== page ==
Instead of defining a parser that would translate code from an editable form (i.e. text) into the tree-like structure that a computer could manipulate, MPS offers the concept of projectional editor, which let's the user edit the AST directly. The Editor aspect enables language designers to create a UI for editing their concept concepts.
The Actions aspect provides means to specify advanced editor behavior, such as copy/paste or node initialization.
All modern IDEs assist developers with instant code manipulating action available under a handy key-shortcut (Alt+Enter in MPS). Language authors can define such little code transformations for their languages in the Intentions aspect.
Models written in one or more languages get ultimately translated into runnable code in some target general-purpose language and platform, such as Java. Along the way models get gradually transformed so that repeatedly concepts get replaced with concepts from a lower level of abstraction until the bottom-line level is reached. The rules for translating concepts and their proper ordering is defined in the Generator aspect.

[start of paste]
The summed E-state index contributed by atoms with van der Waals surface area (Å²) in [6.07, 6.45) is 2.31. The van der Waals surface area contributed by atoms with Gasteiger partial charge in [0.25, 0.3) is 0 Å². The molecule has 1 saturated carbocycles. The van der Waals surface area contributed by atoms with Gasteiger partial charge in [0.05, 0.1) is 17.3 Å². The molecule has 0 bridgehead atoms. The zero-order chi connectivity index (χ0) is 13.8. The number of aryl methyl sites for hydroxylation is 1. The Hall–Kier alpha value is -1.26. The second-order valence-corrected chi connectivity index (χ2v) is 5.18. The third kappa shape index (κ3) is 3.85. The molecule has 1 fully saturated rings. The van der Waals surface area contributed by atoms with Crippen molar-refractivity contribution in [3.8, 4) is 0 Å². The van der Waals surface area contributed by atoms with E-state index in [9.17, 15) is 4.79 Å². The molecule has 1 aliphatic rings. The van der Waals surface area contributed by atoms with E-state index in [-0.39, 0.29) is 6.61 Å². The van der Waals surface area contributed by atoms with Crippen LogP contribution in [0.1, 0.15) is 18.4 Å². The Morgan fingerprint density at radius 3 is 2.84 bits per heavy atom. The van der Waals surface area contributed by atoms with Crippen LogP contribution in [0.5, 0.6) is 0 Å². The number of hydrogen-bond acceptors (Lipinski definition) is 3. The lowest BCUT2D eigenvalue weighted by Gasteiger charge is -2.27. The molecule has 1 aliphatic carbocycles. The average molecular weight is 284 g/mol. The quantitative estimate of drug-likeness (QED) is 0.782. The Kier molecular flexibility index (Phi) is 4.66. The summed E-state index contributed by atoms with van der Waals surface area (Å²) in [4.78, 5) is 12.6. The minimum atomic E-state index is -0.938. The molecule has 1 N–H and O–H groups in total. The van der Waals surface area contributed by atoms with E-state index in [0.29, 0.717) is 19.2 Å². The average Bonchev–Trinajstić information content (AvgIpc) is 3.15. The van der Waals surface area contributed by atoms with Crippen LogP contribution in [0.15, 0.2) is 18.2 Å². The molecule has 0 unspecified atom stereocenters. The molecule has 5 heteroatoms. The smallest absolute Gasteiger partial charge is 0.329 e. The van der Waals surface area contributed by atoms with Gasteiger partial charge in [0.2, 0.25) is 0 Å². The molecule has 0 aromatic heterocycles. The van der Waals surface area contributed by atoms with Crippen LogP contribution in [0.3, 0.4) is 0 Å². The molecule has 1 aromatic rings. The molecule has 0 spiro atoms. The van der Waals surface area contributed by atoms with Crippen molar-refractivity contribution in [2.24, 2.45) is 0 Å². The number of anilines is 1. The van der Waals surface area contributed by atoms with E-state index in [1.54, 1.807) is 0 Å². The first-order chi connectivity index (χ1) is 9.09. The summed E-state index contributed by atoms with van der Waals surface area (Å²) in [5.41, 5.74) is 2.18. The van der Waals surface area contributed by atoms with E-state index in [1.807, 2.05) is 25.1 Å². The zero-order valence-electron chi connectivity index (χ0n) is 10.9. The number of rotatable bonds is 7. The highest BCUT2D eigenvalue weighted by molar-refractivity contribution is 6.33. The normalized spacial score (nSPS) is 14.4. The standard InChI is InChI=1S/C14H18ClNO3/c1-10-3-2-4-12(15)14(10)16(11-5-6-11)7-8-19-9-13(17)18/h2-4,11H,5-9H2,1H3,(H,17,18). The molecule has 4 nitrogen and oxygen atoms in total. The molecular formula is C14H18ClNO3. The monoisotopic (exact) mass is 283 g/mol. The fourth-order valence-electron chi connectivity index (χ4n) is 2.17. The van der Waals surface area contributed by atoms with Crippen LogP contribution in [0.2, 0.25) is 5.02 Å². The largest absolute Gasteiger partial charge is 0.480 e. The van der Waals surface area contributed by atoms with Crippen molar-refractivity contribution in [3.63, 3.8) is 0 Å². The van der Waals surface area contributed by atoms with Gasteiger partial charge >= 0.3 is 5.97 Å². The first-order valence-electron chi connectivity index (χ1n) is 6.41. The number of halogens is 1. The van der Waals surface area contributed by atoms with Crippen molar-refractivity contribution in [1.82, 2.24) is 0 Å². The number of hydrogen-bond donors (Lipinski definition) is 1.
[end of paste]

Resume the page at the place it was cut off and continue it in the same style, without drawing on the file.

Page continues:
During code generation after the Generator has reached the bottom-line AST representation, the TextGen phase kicks in and translates all nodes in the model into their textual representation and saves the resulting textual source files on disk.
The ability to understand the flow of values and the flow of control through language constructs helps languages report issues such as unreachable code or potential null-pointer error . Language designer can leverage the Dataflow aspect to define the flow for each concept, which MPS will then use to calculate the dataflow for the whole program.
Language that need to type-check their code need to provide type-system rules. The MPS type-system engine will evaluate the rules on-the-fly, calculate types for nodes and report
errors, wherever the calculated type differs from the expectations.
So called checking rules may additionally be defined to verify non-typesystem assertions about the model.